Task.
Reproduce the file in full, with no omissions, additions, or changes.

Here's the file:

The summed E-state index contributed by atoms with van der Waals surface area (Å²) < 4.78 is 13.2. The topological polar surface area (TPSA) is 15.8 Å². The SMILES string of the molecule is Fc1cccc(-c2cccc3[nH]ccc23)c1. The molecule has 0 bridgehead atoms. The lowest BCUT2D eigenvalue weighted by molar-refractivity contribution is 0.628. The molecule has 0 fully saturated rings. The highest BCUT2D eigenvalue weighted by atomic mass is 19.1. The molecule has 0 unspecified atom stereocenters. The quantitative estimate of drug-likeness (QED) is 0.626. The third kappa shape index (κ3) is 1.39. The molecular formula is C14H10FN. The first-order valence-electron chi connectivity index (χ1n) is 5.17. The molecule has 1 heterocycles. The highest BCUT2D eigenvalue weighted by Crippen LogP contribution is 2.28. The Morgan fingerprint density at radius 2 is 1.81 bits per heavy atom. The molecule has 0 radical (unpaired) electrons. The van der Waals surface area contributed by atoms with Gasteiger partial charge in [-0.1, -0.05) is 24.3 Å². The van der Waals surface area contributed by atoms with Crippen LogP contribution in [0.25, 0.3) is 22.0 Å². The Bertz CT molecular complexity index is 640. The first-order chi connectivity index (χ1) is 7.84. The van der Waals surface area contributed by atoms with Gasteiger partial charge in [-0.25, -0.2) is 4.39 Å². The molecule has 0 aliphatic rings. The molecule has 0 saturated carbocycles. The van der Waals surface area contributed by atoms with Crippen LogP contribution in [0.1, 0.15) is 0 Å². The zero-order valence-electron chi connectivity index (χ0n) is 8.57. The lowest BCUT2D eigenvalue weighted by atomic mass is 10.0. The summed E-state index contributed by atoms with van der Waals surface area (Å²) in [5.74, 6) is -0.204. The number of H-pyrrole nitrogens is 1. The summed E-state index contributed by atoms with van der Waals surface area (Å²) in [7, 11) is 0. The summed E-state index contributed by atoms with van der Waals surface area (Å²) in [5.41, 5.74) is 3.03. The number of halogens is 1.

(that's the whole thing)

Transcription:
The summed E-state index contributed by atoms with van der Waals surface area (Å²) < 4.78 is 13.2. The topological polar surface area (TPSA) is 15.8 Å². The SMILES string of the molecule is Fc1cccc(-c2cccc3[nH]ccc23)c1. The molecule has 0 bridgehead atoms. The lowest BCUT2D eigenvalue weighted by molar-refractivity contribution is 0.628. The molecule has 0 fully saturated rings. The highest BCUT2D eigenvalue weighted by atomic mass is 19.1. The molecule has 0 unspecified atom stereocenters. The quantitative estimate of drug-likeness (QED) is 0.626. The third kappa shape index (κ3) is 1.39. The molecular formula is C14H10FN. The first-order valence-electron chi connectivity index (χ1n) is 5.17. The molecule has 1 heterocycles. The highest BCUT2D eigenvalue weighted by Crippen LogP contribution is 2.28. The Morgan fingerprint density at radius 2 is 1.81 bits per heavy atom. The molecule has 0 radical (unpaired) electrons. The van der Waals surface area contributed by atoms with Gasteiger partial charge in [-0.1, -0.05) is 24.3 Å². The van der Waals surface area contributed by atoms with Crippen LogP contribution in [0.25, 0.3) is 22.0 Å². The Bertz CT molecular complexity index is 640. The first-order chi connectivity index (χ1) is 7.84. The van der Waals surface area contributed by atoms with Gasteiger partial charge in [-0.25, -0.2) is 4.39 Å². The molecule has 0 aliphatic rings. The molecule has 0 saturated carbocycles. The van der Waals surface area contributed by atoms with Crippen LogP contribution in [0.1, 0.15) is 0 Å². The zero-order valence-electron chi connectivity index (χ0n) is 8.57. The lowest BCUT2D eigenvalue weighted by atomic mass is 10.0. The summed E-state index contributed by atoms with van der Waals surface area (Å²) in [5.74, 6) is -0.204. The number of H-pyrrole nitrogens is 1. The summed E-state index contributed by atoms with van der Waals surface area (Å²) in [7, 11) is 0. The summed E-state index contributed by atoms with van der Waals surface area (Å²) in [5.41, 5.74) is 3.03. The number of halogens is 1.